(Ipe Trees in the Pantanal, Brazil)
4) Durability is Desirable
This one relates back in large part to our discussion of sustainable sites. The conditions under and around your home determine the ability of the structure to withstand all sorts of potential challenges to its integrity, not least of those being moisture, wind and temperature fluctuations. This is also tied into considering the offerings of local resources, as the naturally-occuring materials in any given location are most likely to be durable within that region. A great article at GreenBiz covers durability in depth, addressing not only the weather-related issues, but also insects, function, and even style.
5) Environmentally Preferable Products
Because ‘sustainable’ is open to interpretation, any manufacturer and a good marketing team can call their product ‘green’. And there are plenty of buzz words out there. Several third-party certification organizations have cropped up in recent years, to help police those ever-clever marketing folks from twisting the truth about the endless products out there. A good rule of thumb is to stick with the consensus based certifiers like LEED, FSC, and EnergyStar, and be cautious of trade association ‘greenwash’ labels that may create certifications to aid their own sales. Healthy Building News has a great article called The Label Game that goes into depth on this topic.
Recently the Brazilian hardwood Ipe has become a popular choice for decking and exterior cladding applications, due to its strength, durability, and corrosion resistance. But few people know much about its native habitat, or that it is covered in several feet of water for much of the year (which is how it adapted to be so hard and resilient).
But just because a species of timber is long-lasting does not mean it’s a sustainable choice. If it’s not FSC certified, chances are the tree was logged by clear-cutting virgin forest, without plans for habitat restoration. Before specifying a hardwood, find out where it comes from, who’s supplying it, and if there are FSC certified woods available. EarthSource Forest Products works with designers and contractors to find cost competitive FSC certified woods, based on availability.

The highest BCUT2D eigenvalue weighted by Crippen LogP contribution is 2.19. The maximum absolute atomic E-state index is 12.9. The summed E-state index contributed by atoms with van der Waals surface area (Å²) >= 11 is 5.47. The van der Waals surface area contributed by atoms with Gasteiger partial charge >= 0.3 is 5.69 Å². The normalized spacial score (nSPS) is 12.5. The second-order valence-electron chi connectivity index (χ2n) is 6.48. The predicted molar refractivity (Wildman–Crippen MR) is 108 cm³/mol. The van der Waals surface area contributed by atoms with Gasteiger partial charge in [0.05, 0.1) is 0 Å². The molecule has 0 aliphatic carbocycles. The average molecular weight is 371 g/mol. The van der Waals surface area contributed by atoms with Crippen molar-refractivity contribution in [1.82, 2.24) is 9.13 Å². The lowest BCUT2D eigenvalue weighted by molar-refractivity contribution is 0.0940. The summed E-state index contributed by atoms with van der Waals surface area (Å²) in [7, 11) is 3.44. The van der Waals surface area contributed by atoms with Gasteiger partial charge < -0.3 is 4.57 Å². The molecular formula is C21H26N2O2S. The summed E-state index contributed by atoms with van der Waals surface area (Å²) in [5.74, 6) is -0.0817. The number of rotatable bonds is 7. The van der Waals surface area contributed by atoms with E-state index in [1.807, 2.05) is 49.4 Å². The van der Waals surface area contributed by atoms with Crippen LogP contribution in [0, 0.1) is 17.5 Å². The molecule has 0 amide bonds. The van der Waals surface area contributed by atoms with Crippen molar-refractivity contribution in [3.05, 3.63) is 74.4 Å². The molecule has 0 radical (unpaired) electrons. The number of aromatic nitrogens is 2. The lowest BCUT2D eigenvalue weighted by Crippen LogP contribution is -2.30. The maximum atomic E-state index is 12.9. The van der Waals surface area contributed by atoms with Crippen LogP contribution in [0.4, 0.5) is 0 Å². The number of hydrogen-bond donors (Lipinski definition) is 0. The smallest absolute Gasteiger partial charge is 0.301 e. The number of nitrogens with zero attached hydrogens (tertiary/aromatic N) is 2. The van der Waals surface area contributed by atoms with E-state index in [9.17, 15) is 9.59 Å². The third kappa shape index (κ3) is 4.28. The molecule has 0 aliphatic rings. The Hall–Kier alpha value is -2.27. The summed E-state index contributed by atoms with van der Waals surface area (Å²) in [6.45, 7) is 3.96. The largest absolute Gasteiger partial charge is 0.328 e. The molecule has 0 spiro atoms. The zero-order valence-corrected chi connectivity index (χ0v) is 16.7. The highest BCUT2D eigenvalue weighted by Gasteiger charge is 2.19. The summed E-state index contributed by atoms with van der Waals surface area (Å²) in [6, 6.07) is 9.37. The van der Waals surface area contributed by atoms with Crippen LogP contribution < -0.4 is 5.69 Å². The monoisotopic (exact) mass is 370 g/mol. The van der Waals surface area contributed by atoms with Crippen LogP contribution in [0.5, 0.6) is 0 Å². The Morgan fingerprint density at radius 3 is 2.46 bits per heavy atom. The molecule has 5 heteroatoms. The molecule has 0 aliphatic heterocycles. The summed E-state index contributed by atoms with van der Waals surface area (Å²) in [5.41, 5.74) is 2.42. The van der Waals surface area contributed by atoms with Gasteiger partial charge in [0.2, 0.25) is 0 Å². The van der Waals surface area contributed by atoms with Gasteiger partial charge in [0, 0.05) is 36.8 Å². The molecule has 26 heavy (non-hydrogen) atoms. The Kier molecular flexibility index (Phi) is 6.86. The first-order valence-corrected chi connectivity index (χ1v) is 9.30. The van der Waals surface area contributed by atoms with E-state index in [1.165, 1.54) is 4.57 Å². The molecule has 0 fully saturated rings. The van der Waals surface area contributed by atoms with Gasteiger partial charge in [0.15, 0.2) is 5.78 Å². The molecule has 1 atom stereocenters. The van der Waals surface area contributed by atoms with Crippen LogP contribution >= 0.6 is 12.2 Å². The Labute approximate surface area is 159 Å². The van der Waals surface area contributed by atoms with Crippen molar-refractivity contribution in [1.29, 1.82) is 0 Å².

6) Waste Management
In Bill McDonough’s famous 3-line vision for the transformation of design, waste=food. With this in mind, it’s best to turn as much of the material you discard at home into potential nutrients for plants and products in the future. Start a compost bin, separate household waste into organic, recyclable, and trash – and then find ways to cut down on the size of that third pile. Outside, you have options, too. Where frequently we let rainwater get away, there are materials such as biopaver, which capture and use rain, reduce storm water run-off, and use less overall material than impermeable paving.
Most importantly, during construction, demolition or renovation, be conscious of the materials you’re tossing. You can contact The Re-Use People to help mitigate waste and debris from going to a landfill. If you are unsatisfied with your city’s recycling program, contact your local PUC (public utility commission) or better yet, call the Mayor!
In San Francisco, enough public interest was voiced about waste management and healthy building tactics that the SF Department for the Environment has created as a resource for the community. Now eco-friendly mayor, Gavin Newsom, is competing with other mayors to make his city more green, aiming to achieve 75% waste diversion from the landfill by 2010, and zero waste produced by 2020.
How’s that for an environmental footprint?
Stay tuned next week for Part II of MATERIALS and RESOURCES